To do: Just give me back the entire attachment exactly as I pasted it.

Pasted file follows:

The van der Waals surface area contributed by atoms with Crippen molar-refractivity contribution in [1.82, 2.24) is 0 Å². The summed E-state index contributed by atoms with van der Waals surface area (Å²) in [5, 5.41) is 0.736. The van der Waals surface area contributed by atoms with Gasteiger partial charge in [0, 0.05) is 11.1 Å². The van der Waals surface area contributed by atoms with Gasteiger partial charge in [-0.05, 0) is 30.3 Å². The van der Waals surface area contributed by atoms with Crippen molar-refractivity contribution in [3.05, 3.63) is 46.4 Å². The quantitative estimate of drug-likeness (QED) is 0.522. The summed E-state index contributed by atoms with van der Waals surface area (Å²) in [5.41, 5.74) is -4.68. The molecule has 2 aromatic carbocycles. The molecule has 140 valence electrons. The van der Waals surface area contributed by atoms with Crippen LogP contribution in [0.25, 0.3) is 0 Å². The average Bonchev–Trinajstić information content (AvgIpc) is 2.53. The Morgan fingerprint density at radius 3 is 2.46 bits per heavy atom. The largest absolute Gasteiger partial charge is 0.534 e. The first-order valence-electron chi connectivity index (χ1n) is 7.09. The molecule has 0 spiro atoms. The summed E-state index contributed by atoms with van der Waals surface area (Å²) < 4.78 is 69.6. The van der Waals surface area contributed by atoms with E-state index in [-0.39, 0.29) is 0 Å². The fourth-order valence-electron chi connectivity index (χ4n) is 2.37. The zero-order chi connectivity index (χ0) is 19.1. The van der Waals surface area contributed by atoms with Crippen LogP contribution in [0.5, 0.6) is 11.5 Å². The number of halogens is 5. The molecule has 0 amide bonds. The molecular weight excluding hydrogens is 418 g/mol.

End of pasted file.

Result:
The van der Waals surface area contributed by atoms with Crippen molar-refractivity contribution in [1.82, 2.24) is 0 Å². The summed E-state index contributed by atoms with van der Waals surface area (Å²) in [5, 5.41) is 0.736. The van der Waals surface area contributed by atoms with Gasteiger partial charge in [0, 0.05) is 11.1 Å². The van der Waals surface area contributed by atoms with Gasteiger partial charge in [-0.05, 0) is 30.3 Å². The van der Waals surface area contributed by atoms with Crippen molar-refractivity contribution in [3.05, 3.63) is 46.4 Å². The quantitative estimate of drug-likeness (QED) is 0.522. The summed E-state index contributed by atoms with van der Waals surface area (Å²) in [5.41, 5.74) is -4.68. The molecule has 2 aromatic carbocycles. The molecule has 140 valence electrons. The van der Waals surface area contributed by atoms with Crippen LogP contribution in [0.25, 0.3) is 0 Å². The average Bonchev–Trinajstić information content (AvgIpc) is 2.53. The Morgan fingerprint density at radius 3 is 2.46 bits per heavy atom. The largest absolute Gasteiger partial charge is 0.534 e. The first-order valence-electron chi connectivity index (χ1n) is 7.09. The molecule has 0 spiro atoms. The summed E-state index contributed by atoms with van der Waals surface area (Å²) < 4.78 is 69.6. The van der Waals surface area contributed by atoms with E-state index in [-0.39, 0.29) is 0 Å². The fourth-order valence-electron chi connectivity index (χ4n) is 2.37. The zero-order chi connectivity index (χ0) is 19.1. The van der Waals surface area contributed by atoms with Crippen LogP contribution in [0.5, 0.6) is 11.5 Å². The number of halogens is 5. The molecule has 0 amide bonds. The molecular weight excluding hydrogens is 418 g/mol.